Use #thatPower: my love-hate relationship with

Who can remember the year 2003? In politics, if you need a little reminder, it was the year the Bush-Blair bromance unseated Saddam Hussein from power in Iraq. In sport, it was the year a drug-pumped Lance Armstrong claimed his fifth of seven consecutive Tour de France victories. And in music, it was the year that The Black Eyed Peas, now one of the world’s best-selling groups of all time, broke into the UK industry with their number one single: ‘Where Is The Love?’

Slouched at home on the living room sofa, I can remember hearing the song for the first time on MTV. By the end of the opening line – “What’s wrong with the world, Mama?” – I had already decided to buy the single that weekend at my local Borders. (Remember, with iTunes less than a year old, this was long before the days of Soundcloud and Spotify.) For the next six weeks, ‘Where Is The Love?’ remained unrivaled on the UK Billboard Chart. Over the same period, the band went on a non-stop publicity spree for their latest album, Elephunk, and I became familiar with all The Black Eyed Peas members – or their stage names at least.* As the group’s charismatic, side-cap-wearing frontman, I found it hard not to like, who grew up in Boyle Heights – a housing project in eastern Los Angeles. As a white, middle-class, 11-year-old, however, it was hard for me back then to grasp how truly tough life had been for before he found – finally – fame.

Ramona Gardens, Boyle Heights. Credit: tedder/Wikimedia.

Raised by his single-parent mother, Debra, having never met his father, life was often a struggle for and his family during his childhood. In Boyle Heights, as he explained to the Sun in May 2012, “There were a lot of gangs. A lot of my friends are dead, were in prison, on drugs or were selling drugs.” In the song ‘Ghetto, Ghetto,’ taken from his first solo album #willpower (2013), you can get a fleeting sense of what his poverty-plagued community must have been like through the lyrics: “Little kids growing up without no education. / Mom’s on drugs, ‘cause that’s her only medication.” In the song’s chorus, sung by nine-year-old rapper Baby Kaely, then provides a possible insight into sort of dreams he may have harboured at a similar age:

I wanna be what’s on TV,
And if that’s wrong, please don’t blame me,
Cause where I live we have nothing
In the ghetto, ghetto, ghetto.

Judging from the opening line, it almost feels like obsessed over fame. It was his chosen path – perhaps his only real one – to escape his family’s poverty, which forced him to sleep on a floor-bound mattress during his adolescence. At the same time, as the second line shows, he feels guilty at having such high-aimed ambitions for himself. Understandably, although it would surely have cost him his career, a part of may have wanted to remain forever in Boyle Heights. However, as (real name Alan Lindo) says about his boyhood friend: “He almost had no choice but to make it [in the music industry]. That drive of providing for your family kept us going [when we started The Black Eyed Peas].” Paradoxically, then, one of the reasons for why may have wanted to stay in Boyle Heights is one of the very same for why he first left.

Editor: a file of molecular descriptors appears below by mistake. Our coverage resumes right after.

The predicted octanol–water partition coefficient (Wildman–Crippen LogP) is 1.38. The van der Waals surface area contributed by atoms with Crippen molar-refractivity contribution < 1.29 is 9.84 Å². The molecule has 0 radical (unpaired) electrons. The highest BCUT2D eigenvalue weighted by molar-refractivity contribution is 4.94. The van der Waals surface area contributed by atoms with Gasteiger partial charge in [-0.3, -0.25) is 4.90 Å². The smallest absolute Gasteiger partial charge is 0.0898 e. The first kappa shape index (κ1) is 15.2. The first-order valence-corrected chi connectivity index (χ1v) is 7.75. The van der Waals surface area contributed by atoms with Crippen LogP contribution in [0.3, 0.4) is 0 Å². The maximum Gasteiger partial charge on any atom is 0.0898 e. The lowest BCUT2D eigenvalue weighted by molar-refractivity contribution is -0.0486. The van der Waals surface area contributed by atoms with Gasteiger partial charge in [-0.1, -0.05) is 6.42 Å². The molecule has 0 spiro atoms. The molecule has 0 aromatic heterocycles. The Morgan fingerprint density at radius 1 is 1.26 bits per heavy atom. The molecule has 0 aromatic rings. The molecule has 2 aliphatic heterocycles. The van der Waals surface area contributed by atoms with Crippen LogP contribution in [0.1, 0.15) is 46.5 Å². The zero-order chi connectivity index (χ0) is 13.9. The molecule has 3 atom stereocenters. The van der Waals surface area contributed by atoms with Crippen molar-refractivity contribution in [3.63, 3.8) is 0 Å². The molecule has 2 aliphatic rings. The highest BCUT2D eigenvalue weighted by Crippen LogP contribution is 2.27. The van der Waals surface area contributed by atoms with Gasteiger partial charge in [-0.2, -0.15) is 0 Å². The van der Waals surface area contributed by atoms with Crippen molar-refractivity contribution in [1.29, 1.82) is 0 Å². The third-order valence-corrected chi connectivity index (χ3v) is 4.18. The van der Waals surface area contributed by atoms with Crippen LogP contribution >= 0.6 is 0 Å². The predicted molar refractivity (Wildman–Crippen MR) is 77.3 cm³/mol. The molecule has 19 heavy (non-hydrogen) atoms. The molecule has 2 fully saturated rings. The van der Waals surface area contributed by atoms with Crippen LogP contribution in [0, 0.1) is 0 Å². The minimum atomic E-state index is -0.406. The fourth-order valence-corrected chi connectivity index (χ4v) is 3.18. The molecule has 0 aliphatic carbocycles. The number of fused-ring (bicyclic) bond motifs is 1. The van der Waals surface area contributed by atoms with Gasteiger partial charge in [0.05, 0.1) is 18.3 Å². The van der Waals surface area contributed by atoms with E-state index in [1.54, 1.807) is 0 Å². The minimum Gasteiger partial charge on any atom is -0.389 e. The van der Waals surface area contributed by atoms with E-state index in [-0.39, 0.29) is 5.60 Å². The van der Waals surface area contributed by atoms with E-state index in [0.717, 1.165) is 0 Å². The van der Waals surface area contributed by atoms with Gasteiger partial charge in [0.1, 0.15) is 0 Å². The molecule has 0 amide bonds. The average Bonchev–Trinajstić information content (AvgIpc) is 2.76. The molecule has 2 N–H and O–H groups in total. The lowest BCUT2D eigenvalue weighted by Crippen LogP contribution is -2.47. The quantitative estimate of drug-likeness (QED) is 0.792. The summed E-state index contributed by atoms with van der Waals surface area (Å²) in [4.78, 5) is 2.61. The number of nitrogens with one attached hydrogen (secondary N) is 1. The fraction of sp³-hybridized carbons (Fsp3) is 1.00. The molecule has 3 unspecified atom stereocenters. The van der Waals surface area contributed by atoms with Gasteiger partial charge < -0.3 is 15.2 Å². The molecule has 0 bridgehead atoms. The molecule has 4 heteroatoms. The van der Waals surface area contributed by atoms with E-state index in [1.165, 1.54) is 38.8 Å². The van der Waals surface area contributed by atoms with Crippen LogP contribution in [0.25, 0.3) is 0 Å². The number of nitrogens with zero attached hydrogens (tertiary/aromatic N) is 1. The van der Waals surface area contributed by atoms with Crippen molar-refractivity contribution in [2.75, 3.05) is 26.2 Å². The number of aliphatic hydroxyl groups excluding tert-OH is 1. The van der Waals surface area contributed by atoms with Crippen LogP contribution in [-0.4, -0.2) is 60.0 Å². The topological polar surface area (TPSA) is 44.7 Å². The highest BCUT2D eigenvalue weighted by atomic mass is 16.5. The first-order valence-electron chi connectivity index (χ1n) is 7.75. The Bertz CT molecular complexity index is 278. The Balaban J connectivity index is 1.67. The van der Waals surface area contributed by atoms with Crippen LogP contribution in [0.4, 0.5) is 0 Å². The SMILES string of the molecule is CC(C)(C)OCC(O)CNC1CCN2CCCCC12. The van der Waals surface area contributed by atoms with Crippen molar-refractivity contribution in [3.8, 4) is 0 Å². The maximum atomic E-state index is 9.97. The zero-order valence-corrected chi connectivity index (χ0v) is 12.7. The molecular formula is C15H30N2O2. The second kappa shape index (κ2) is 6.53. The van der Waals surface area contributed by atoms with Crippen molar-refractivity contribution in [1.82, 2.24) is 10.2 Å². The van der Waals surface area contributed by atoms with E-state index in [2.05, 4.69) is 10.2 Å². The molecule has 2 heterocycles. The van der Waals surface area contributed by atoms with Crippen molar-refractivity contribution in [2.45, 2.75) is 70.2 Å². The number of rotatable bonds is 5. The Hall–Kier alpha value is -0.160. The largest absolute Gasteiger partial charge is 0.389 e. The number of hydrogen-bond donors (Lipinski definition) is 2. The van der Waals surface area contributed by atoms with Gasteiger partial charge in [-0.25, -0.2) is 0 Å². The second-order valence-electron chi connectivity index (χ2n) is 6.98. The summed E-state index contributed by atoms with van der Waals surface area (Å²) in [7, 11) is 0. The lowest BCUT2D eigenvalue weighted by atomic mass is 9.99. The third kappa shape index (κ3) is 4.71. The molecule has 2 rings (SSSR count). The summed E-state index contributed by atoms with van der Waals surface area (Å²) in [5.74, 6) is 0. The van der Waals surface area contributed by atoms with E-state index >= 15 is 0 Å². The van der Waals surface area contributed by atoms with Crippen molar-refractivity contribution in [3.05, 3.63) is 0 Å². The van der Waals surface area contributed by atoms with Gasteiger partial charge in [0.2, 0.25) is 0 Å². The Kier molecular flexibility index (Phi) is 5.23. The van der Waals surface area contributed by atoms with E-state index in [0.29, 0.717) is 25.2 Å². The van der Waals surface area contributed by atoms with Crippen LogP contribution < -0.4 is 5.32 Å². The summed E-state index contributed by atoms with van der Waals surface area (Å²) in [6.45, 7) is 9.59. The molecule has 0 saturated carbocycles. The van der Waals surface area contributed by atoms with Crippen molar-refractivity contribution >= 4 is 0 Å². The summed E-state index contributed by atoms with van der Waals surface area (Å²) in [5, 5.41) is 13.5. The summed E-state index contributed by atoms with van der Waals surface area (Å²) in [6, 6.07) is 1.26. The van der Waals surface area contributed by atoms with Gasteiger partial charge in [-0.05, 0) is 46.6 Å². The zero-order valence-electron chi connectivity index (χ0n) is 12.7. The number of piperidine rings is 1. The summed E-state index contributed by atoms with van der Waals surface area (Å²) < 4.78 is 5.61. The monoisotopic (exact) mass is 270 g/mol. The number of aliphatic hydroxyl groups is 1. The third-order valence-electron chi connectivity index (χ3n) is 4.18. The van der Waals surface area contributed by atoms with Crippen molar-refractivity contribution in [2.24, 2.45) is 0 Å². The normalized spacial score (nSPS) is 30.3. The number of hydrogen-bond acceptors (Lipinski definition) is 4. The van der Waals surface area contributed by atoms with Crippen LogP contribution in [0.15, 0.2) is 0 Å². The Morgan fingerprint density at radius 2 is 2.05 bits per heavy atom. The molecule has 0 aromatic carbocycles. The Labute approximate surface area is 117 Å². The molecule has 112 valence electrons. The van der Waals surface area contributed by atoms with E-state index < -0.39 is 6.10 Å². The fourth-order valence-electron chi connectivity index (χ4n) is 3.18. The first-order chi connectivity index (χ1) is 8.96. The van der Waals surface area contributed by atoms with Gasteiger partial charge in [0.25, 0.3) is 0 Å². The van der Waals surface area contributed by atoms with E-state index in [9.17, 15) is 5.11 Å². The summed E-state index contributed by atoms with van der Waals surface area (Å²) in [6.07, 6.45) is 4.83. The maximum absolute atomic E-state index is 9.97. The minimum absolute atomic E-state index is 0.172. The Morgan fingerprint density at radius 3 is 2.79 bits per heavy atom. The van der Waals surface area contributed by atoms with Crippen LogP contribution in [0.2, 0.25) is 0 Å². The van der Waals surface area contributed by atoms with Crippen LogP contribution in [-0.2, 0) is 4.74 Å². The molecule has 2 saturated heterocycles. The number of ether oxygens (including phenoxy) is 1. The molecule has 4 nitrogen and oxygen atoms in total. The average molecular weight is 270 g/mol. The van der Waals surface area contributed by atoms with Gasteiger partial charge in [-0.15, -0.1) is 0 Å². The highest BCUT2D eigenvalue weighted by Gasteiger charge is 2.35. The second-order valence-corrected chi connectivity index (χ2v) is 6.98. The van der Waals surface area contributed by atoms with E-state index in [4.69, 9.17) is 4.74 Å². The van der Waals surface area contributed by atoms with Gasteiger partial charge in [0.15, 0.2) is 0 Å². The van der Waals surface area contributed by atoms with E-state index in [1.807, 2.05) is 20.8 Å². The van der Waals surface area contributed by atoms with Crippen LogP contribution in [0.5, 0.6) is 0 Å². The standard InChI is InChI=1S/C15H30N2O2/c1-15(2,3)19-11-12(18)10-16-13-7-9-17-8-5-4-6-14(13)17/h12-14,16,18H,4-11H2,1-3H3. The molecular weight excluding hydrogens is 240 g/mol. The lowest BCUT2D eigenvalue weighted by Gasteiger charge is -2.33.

Now living in a Spanish-style villa in Los Feliz, an affluent area of Los Angeles, has certainly ‘made it.’ From its back garden, complete with basketball court and outdoor projector screen, the villa looks down towards the Boyle Heights housing projects: a constant reminder of just how far he has come since he and formed The Black Eyed Peas in 1995. But while he has moved to the other side of the city, that is not to suggest that now distances himself from Boyle Heights – quite the opposite, in fact. As Joanna Lumley observes in the BBC One documentary: “Will stays connected to where he grew up.” Last year, for example, he donated computers to one of the local libraries to develop its young users’ technological skills. Through his foundation, he has also established College Track, a philanthropic scheme that helps a number of Boyle Heights students to gain a much-coveted college education. Giving back to his old community, as Lumley notes, is’s way of showing his gratitude. At the same time, though, as the chorus to ‘Ghetto, Ghetto’ seems to suggest, it may also be an effort to rid himself of the guilt he felt – and may still feel today – for originally wanting to leave Boyle Heights.